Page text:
are treated with a solution of 0.185 part of sodium hydroxide in 30 parts of ethyl alcohol and the resulting mixture is heated at the reflux temperature for 1 hour. The light red solution is clarified by charcoal, filtered and acidified to precipitate the crude pyridazone. The yield is 1.25 parts (82% of the theoretical). After recrystallization from ethyl alcohol the product 1.5!? parts of the melts at 205 to 207 C. The compound, which is [3' nitropheny1l-3-carboxy 6 phenyl 4 pyridazone, has the formula:
7 Example 6 1.59 parts of the yellow azo compound,
are treated with a solution of 0.2 part of sodium hydroxide in 30 parts of 80% ethyl alcohol and converted to the 1- [2'-chloro-pheny1]-3-carboxy- 6-phenyl-4-pyridazone by the procedure outlined in Example 5. After crystallization from 95% ethyl alcohol the compound melts at 217 to 219 C. It has the formula:
Example 7 7.1 parts of the yellow azo compound,
0 I H I -N=NO-xsoo1,
CHI 0 0 are treated with a solution of 0.8 part of sodium hydroxide in parts of water. The mixture is heated at the reflux temperature for 6 hours. The solution is clarified with charcoal, filtered and acidified with mineral acid. After cooling to 0-5 C. the crystalline product is recovered by filtration, washed with cold water and dried. The yield is 4.5 parts (63.5% of the theoretical). After crystallization from absolute ethyl alcohol the $503K; I Various modifications'of the invention will ooour to persons skilled in the art and I, therefore,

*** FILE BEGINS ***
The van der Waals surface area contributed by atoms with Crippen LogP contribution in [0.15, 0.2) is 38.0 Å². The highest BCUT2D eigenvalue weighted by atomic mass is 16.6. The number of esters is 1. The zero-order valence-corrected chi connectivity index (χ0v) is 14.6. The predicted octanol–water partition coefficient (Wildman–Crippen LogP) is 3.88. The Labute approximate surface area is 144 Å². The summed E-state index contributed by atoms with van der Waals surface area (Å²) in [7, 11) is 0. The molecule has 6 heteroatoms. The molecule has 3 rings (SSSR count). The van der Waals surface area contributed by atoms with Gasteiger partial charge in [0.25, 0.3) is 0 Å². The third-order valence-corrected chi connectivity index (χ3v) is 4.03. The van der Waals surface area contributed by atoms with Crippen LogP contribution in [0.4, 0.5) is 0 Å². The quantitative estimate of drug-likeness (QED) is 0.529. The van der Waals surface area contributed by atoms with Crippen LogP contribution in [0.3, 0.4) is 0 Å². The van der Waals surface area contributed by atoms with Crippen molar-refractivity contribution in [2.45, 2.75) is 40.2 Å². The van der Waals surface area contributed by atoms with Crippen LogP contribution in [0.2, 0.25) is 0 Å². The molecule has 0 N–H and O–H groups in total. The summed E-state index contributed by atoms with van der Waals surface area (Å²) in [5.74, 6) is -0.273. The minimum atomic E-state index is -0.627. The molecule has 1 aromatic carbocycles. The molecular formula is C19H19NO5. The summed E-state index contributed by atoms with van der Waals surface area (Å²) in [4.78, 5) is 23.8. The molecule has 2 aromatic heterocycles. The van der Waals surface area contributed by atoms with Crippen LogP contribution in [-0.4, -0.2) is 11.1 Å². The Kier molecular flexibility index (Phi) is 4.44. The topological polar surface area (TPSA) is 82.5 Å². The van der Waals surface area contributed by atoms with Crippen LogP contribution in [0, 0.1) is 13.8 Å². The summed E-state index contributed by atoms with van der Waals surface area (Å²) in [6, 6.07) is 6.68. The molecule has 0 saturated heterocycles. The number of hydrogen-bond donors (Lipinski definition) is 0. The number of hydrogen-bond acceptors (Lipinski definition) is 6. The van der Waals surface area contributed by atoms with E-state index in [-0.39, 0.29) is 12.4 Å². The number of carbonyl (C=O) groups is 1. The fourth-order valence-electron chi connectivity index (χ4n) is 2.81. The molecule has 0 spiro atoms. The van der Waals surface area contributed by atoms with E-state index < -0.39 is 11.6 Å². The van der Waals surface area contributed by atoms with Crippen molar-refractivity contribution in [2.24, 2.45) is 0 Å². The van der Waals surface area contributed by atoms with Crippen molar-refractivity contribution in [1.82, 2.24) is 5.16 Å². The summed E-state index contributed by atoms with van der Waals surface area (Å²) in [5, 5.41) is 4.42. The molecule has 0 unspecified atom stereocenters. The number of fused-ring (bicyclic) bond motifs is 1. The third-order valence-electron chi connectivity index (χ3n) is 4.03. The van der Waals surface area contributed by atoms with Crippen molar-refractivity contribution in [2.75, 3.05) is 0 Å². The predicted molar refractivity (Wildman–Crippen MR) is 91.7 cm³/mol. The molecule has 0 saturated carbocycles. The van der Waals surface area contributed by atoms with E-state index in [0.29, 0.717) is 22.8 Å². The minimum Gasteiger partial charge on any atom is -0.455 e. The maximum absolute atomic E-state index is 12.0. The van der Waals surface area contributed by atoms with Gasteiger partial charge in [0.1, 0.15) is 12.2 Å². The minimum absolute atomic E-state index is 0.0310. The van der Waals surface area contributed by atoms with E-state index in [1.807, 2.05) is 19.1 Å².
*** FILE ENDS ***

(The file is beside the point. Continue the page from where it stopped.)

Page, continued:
do not intend to be limited in the patent granted except as required by the prior art and the appended claim.
I claim: 1. Compounds of the formula:
u c o OM N wherein R1 is selected from the class consisting of aliphatic, benzyl, 'menaphthyl and aromatic radicals, R2 is an aromatic radical free from sulfonic acid groups and M is selected from the class consisting of H and alkali metals.
2. The compounds as defined in claim 1 Wherein R1 is alkyl,
3. The compounds as defined in claim 1 wherein R1 is aryl.
4. The compounds as defined in .claim 1 wherein R1 is phenyl.
. v .9. The process as defined in claim 8 thereaction mixture is alkaline. V
10. The process as defined in claim-8 in which the temperature of heating ranges from 50 C. to 5 the reflux temperature. v p
'11. The process as defined in claim 8 wherein the solvent-diluent is water. I
12. The process as defined in claim 8 wherein the solvent-diluent is an aqueous normally liquid alcohol.
13. The process of producing 4-pyriqlazones which comprises heating in the presenc of an aqueous solvent-diluent an azo dye of the f rmula in which wherein R1 is selected from the class consisting of aliphatic, aromatic; benzyl and menaphthyl radicals and B2 is an aromatic radical free from sulfonic acid groups.
14. The process as defined in claim 13 wherein the reaction mixture is alkaline.
15. The process as defined in claim 13 wherein the solvent-diluent is water.
16. The process as defined in claim 13 wherein the solvent-diluent is an aqueous normally liquid alcohol.
17. The process as defined in claim 13 wherein the reaction mixture is heated to reflux.
18. The process of producing l- [av-nitrophenyl-l --3-carboxy-G-methyl--pyridazone which comprises heating to reflux the azo dye from diazotized 4-nitro-aniline and G-methyl pyranone in ethyl alcohol rendered alkaline with sodium hydroxide.
19. The process of producing 1- [4-ch1orophenyl'l-3-carboxy-fi-methyll-pyridazone which comprises heating to reflux the azo dye from diazotized l-chloro-aniline and G-methyl pyronone in ethyl alcohol rendered alkaline With sodium hydroxide.
20. The process of producing 1-[3'-nitrophenyll-3-carboxy-6-phenyl-4-pyridazone which comprises heating to reflux the azo dye from diazotized S-nitro-aniline and G-phenyl pyronone in ethyl alcohol made alkaline with sodium hydroxide.
JACK F. MORGAN.
No references cited.